A quantum computer built using giant atoms controlled by laser light may be enough to imitate some functions of the brain, according to a post of New Scientist, published on Instagram.
These brain functions include memory and decision-making.
Rodrigo Araiza Bravo, Physics PhD candidate at Harvard University and his colleagues used computer simulations to show that a new type of quantum computer could be built out of rubidium Rydberg atoms.
Why are Rydberg atoms?
The Rydberg atom is an excited atom with one or more electrons that have a very high principal quantum number, n. The higher the value of n, the farther the electron is from the nucleus, on average.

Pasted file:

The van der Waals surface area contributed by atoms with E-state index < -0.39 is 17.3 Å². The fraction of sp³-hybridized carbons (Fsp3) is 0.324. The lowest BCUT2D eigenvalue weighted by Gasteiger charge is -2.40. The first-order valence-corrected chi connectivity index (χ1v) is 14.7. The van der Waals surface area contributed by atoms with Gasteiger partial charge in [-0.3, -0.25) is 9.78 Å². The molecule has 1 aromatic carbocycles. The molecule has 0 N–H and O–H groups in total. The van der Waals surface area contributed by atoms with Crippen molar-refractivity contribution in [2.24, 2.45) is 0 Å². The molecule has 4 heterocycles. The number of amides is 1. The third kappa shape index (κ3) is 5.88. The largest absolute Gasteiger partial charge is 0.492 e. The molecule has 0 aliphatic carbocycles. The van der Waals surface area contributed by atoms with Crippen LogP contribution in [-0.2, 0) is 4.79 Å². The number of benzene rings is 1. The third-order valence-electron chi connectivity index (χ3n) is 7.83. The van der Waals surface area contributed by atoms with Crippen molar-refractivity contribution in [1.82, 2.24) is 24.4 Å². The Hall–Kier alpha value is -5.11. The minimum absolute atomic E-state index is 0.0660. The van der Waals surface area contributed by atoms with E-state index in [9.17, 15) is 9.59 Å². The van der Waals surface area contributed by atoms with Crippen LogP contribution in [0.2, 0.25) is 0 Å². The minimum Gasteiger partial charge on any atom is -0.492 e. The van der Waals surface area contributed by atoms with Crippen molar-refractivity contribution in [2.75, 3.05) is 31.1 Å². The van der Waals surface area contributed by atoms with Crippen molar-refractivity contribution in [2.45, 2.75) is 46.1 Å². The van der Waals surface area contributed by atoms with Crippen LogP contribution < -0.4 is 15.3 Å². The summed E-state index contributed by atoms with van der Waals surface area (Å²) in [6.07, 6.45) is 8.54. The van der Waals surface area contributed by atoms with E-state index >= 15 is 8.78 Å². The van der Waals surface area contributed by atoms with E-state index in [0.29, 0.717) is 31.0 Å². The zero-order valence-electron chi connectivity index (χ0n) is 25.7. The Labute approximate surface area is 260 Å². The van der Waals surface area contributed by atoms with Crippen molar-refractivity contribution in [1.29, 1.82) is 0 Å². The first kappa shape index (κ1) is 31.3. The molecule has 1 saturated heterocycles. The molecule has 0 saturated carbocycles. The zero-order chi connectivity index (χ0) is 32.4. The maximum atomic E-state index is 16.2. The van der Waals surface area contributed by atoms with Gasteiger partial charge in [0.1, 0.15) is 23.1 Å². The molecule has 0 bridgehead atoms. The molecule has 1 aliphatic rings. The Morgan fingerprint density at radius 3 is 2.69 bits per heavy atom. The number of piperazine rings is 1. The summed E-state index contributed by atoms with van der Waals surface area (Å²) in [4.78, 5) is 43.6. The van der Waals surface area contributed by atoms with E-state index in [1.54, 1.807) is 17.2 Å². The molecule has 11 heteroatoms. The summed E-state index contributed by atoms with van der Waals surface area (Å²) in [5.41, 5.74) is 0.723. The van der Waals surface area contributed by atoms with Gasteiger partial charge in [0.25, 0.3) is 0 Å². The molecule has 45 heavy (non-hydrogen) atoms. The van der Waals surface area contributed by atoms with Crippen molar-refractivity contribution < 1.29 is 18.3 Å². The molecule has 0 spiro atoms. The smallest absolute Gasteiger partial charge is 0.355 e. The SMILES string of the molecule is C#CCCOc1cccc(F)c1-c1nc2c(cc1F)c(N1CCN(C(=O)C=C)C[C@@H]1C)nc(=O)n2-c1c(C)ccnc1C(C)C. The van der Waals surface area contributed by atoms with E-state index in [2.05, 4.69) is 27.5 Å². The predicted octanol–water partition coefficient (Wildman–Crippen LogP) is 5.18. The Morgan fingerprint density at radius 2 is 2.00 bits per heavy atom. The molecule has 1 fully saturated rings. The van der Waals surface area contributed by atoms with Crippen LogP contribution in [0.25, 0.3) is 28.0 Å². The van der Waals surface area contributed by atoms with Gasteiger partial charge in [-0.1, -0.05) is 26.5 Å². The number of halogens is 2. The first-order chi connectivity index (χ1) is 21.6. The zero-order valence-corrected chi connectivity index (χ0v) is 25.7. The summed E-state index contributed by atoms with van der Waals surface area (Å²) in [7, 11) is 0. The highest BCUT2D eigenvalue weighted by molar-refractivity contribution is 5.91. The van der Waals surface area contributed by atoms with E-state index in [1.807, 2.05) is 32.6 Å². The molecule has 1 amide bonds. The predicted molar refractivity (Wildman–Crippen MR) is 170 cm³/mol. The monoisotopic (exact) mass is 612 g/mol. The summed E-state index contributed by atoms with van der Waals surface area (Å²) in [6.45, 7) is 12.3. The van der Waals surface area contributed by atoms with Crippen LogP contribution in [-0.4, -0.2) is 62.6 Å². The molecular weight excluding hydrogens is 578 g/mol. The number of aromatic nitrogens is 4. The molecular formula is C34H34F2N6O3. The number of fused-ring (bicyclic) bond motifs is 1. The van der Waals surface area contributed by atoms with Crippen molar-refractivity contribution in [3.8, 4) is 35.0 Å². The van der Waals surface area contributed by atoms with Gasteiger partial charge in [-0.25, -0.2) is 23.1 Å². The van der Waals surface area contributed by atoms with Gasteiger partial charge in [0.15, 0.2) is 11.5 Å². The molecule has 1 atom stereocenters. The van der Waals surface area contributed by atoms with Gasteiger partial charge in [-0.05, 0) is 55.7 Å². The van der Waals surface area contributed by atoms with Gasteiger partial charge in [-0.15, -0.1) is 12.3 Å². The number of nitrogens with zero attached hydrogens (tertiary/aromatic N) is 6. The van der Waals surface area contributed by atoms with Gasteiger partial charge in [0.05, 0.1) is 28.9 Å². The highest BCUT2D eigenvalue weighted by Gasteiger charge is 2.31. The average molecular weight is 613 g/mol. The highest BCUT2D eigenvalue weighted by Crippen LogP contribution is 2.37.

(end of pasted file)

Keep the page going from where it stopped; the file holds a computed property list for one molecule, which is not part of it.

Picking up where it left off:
In fact these atoms are super-sized in diameter because some of their electrons orbit the nuclei at a large distance, and they are extremely sensitive to light so can be very precisely controlled by lasers.
The researchers found in the simulations that lasers could make six Rydberg atoms act like a neural network – an artificially intelligent algorithm that imitates neurons and synapses in the brain. In the theoretical quantum computer, quantum states of the outermost electron in a Rydberg atom correspond to the states of a brain’s neuron, like whether the neuron is firing or inactive.
The team showed that the quantum computer would be able to exhibit basic decision-making and memory.
You can read the full story on New Scientist.